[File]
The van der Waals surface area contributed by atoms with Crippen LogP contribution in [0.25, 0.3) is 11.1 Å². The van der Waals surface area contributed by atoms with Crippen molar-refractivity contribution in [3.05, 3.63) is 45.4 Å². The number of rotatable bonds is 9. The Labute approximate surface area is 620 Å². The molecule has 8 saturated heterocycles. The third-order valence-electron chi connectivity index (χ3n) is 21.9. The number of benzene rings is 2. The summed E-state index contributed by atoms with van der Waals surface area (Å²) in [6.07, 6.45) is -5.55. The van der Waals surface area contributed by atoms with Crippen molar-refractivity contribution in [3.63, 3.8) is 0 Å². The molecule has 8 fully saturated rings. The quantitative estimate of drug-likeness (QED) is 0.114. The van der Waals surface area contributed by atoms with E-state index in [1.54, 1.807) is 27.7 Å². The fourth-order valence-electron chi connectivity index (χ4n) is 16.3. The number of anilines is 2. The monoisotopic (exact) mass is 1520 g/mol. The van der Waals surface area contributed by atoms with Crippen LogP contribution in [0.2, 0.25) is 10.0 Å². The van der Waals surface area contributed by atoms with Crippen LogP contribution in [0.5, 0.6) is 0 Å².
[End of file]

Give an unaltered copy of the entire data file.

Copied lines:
The van der Waals surface area contributed by atoms with Crippen LogP contribution in [0.25, 0.3) is 11.1 Å². The van der Waals surface area contributed by atoms with Crippen molar-refractivity contribution in [3.05, 3.63) is 45.4 Å². The number of rotatable bonds is 9. The Labute approximate surface area is 620 Å². The molecule has 8 saturated heterocycles. The third-order valence-electron chi connectivity index (χ3n) is 21.9. The number of benzene rings is 2. The summed E-state index contributed by atoms with van der Waals surface area (Å²) in [6.07, 6.45) is -5.55. The van der Waals surface area contributed by atoms with Crippen molar-refractivity contribution in [3.63, 3.8) is 0 Å². The molecule has 8 fully saturated rings. The quantitative estimate of drug-likeness (QED) is 0.114. The van der Waals surface area contributed by atoms with E-state index in [1.54, 1.807) is 27.7 Å². The fourth-order valence-electron chi connectivity index (χ4n) is 16.3. The number of anilines is 2. The monoisotopic (exact) mass is 1520 g/mol. The van der Waals surface area contributed by atoms with Crippen LogP contribution in [0.2, 0.25) is 10.0 Å². The van der Waals surface area contributed by atoms with Crippen LogP contribution in [0.5, 0.6) is 0 Å².